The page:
+1 650 382 3839


Silicon Valley

California, USA


Frequently Asked Questions

1. Where were you previously working? What was your role?

Until recently, I was at the Mobile Silicon Division of Synaptics Inc. (“SYNA”) in San Jose, California. At Synaptics, I was Director of AMS System and Verification, responsible for a global team that performs AMS system-level definition and verification of complex capacitive Touch controllers, as well as integrated Touch and LCD Display Controllers (TDDI) for mobile and automotive applications.

2. Reason for leaving or motivation in looking?

Due to a reduction in force (“RIF”) my position at SYNA was terminated on November 16, 2018.

3. How many years have you been at the Director level?

I have been at the director level for the last 3.75 years approximately.

4. How many engineers have you had reporting into you?

At the height of it, I had about 20 direct reports.

5. Do you have experience leading new technology development/chip-lead?

For the last 15 years, I have led multiple Touch Controller ASIC projects from concept, MRD/PRD definition, scoping, through design, tapeout, post-silicon bring-up and mass production. In all, I have worked on 30+ ASICs with billions of units shipped to date.

6. Do you have experience releasing products in high-volume?

Yes, I have released to mass production many Touch/TDDI ASICs that have shipped billions of units to date. There are ASICs released 4-5 years ago for which I still provide design expertise for Failure Analysis and Root Cause analysis of field issues, some of which are clearly beyond the 6-sigma design envelope.

7. Have you worked with multinational teams?

Yes, quite extensively. Over the last 3 years specifically I have worked on multiple TDDI (integrated touch and display ICs) projects that required the collaboration of multiple teams across the globe: Japan, Taiwan, India, and US (San Jose, Austin, and sometimes Rochester NY). The core Touch functionality was designed mostly in the US and the display in Japan. Final integration and tapeout was done from either Japan or the US. The scope of my involvement spanned the MRD/PRD definition, project timeline/resource/cost scoping (US, Japan, Taiwan), writing micro-architecture specifications (both analog and digital) and actual hands-on involvement in top-level integration (US, Japan), design reviews (US, Japan, Taiwan, India) and leading AMS verification (US, India, Taiwan) as well as tapeout sign-off (US, Japan). My involvement continued working with the test (US, Japan, Taiwan) and application (US, Japan) teams during Si bring-up, validation, release to production, and RMA/failure analysis of production units (US, Japan, Taiwan). I also edited the reference manuals for multiple generations of Touch Controllers (US, Japan) and provided training to global teams (US-Apps/FW, Taiwan-ATE/Analog).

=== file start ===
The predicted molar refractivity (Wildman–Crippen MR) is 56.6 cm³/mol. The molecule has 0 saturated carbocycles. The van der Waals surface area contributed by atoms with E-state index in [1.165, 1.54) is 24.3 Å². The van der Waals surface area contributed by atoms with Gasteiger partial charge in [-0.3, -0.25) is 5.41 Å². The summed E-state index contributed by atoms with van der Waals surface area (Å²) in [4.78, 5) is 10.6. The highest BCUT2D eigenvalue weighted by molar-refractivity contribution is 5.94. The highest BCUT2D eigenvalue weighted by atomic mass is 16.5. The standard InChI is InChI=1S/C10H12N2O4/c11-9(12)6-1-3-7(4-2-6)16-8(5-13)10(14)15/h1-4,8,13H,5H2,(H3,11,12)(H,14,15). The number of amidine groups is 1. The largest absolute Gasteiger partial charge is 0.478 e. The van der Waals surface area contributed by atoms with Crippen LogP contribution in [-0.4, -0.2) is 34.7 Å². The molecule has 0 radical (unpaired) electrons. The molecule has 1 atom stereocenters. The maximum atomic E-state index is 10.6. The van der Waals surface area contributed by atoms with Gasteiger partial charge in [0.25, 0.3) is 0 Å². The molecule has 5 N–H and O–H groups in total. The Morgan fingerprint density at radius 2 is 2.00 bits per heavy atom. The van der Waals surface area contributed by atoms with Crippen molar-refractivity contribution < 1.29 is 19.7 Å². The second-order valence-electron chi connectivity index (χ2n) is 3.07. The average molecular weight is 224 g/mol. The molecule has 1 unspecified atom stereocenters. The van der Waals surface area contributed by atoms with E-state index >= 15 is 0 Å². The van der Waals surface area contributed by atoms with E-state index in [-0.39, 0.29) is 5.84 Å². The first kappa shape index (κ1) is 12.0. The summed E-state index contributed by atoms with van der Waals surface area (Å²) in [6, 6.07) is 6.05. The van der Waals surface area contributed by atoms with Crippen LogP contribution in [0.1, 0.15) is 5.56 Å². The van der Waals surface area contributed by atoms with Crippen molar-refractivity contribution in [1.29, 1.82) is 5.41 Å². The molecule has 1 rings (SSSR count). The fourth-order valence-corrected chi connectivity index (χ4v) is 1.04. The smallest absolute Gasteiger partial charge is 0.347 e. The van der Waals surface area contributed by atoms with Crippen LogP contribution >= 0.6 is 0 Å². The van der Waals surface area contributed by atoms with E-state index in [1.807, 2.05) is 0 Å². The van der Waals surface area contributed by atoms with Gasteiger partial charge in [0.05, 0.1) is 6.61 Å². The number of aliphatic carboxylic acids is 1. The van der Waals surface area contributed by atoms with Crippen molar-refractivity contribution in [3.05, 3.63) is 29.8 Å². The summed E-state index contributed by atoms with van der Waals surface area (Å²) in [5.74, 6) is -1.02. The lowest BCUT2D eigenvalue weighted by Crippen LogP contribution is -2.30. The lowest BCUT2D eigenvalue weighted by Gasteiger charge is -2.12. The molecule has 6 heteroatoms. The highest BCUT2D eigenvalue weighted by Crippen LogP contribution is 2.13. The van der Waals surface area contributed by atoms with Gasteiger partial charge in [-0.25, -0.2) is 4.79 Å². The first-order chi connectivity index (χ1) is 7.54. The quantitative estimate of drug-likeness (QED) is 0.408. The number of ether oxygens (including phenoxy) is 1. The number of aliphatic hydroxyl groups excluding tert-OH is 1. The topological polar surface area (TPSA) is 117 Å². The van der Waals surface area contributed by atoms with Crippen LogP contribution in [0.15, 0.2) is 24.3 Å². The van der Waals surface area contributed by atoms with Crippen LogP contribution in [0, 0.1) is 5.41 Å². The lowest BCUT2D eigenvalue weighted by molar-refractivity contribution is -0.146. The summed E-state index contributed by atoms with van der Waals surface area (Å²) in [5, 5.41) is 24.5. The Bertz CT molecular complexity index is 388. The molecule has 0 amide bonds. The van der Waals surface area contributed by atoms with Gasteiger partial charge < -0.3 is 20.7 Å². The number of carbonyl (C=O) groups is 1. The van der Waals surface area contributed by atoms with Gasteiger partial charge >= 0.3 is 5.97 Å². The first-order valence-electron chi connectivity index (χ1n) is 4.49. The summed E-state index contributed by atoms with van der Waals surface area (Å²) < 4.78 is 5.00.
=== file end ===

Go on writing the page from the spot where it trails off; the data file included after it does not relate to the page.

8. What is your experience of working with customers and vendors?

I have released to mass production many Touch/TDDI ASICs that have shipped billions of units to date, where I had many opportunities to interact directly with silicon foundries, service providers & contractors, CAD tool vendors, and IP vendors.

First, with foundries I had multiple times evaluated process nodes, PDKs, WAT test structures, test chips, performed cost analysis, and negotiated contracts. Second, I have specified and defined the scope of work & specifications and wrote the legal contracts for multiple external service providers and design contractors. Third, I have scoped, specified, bided-out, sourced, and negotiated contractual terms for various IPs used in SYNA ASICs.

I have also had to work closely with many customers to define the product requirements and specifications, verify the design, validate in silicon, and in multiple occasions assist with root cause analysis/FA of issues at the foundries, contract manufacturers, and field returns/RMAs. For this I have had to work extensively with the field teams and the end customers.

9. Have you worked in the mobile industry with major players (e.g., Apple, Huawei, Samsung, etc.)?

The Touch and TDDI products I worked on were mostly for mobile phone products for the major players: LG, Samsung (Touch for Galaxy S4/S5), Huawei (TDDI), Apple, Lenovo, Oppo, Vivo, etc.

10. What is your area of technical expertise?

My current area of expertise is Design and Verification of Analog Mixed-signal capacitive touch controllers. My current team has executed AMS verification and modeling of multiple generations of Touch/TDDI controllers. As silicon architect and design manager, not only have I defined the AMS methodology and CAD flow, I also helped defined the ISO-9000 standards for ASIC tapeout (checklists, best practices, etc.) used within the company.